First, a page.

Tourists get the hump after they look wrong way as whale breaches
These whale watchers appear to have missed the boat when it comes to sighting the magnificent beasts as they are all looking the WRONG WAY when a massive humpback breaches right beside them.
The huge marine mammal dwarfs the sightseeing boat which looks like it is just metres from the 40-tonne beast bursting from the waves to the left of the photograph taken yesterday (TUES).
British amateur wildlife photographer and whale enthusiast John Goodridge took this amazing shot from another boat as hopeful tourists toured the waters just off the coast of Sydney, Australia, to catch a glimpse of whales during the annual winter migration from south to north.
Yorkshireman John, 52, was just 300 yards away when he took the perfectly timed picture.
The dad-of-three who works for a packaging company said: “They were all looking the wrong way because about eight minutes before the whale had breached on the other side of the boat and they were waiting for it to come up again.
“I have been photographing whales more seriously now for about a year and you get used to the way they move and where they will come up again. It might have breached one place eight minutes ago but in that time underwater it could have swum anyway.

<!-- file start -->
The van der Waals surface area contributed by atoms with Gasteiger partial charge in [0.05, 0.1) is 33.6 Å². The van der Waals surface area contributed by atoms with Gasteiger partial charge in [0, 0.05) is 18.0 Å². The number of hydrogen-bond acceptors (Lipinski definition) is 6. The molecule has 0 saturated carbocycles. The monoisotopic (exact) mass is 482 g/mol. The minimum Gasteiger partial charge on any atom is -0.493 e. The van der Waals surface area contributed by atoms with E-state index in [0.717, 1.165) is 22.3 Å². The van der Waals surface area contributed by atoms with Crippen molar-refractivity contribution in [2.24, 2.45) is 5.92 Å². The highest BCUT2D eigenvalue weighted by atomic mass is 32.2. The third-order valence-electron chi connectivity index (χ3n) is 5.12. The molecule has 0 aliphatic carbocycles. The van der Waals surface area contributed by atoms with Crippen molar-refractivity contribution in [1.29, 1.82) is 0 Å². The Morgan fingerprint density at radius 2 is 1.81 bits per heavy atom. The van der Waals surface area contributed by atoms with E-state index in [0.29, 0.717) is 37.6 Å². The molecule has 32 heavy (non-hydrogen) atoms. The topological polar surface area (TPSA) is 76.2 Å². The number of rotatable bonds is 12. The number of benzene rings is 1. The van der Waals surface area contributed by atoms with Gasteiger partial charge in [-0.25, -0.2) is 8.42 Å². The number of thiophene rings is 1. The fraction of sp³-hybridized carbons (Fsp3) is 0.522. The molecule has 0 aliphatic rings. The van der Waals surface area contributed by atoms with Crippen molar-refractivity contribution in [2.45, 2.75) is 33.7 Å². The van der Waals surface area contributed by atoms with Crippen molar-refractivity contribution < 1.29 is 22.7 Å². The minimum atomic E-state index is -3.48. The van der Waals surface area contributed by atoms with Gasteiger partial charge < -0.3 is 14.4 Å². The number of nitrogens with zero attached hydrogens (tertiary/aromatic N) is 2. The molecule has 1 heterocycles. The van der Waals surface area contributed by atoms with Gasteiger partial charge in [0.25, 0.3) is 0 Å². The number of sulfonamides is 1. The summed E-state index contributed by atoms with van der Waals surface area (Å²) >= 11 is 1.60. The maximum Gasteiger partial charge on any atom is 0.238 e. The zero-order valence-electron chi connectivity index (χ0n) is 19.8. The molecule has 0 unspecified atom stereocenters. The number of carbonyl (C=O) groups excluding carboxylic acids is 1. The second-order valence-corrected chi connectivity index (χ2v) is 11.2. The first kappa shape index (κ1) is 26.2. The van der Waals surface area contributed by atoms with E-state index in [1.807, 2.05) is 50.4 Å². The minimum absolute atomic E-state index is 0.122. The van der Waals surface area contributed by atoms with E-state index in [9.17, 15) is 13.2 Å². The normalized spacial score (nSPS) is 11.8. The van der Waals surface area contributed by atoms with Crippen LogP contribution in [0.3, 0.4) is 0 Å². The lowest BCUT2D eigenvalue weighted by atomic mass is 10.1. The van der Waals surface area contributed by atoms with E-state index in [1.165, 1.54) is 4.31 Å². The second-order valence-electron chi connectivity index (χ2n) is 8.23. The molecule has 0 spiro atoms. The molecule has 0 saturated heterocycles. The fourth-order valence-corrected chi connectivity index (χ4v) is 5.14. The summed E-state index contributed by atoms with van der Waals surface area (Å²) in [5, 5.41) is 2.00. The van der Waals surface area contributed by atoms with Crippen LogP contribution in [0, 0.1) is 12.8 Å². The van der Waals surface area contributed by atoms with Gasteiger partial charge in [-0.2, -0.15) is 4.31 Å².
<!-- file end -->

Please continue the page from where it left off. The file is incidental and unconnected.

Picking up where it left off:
“I suppose they were lucky in a way, I’ve never seen a whale breach that close to a boat before and the thing was bobbing like a cork when it landed in the water, it was certainly longer and heavier than the boat.”
John, originally from York, lives in Sydney with his Australian wife and three children. He used a recently purchased Cannon 1DX and 100 – 400 lens to get the amazing photograph.
He said: “Some people have asked me if there’s a trick of perspective with the image, but no, the whale was right next to the boat. I didn’t get the splash sadly because I turned to shoot another whale, but I definitely saw a splash.”
Every year thousands of humpbacks – some as big as 50 tonnes and 52-feet long – migrate along the Eastern Australian coastline from the cold waters of Antarctica to the tropics. Between June and August pregnant females are often heading north to give birth to protect their calves from the colder southern temperatures.
From September to November an estimated population of more 8,000 whales make the 6,000 mile journey south once more to the Southern Ocean to feed on huge plumes of krill and other tiny crustaceans.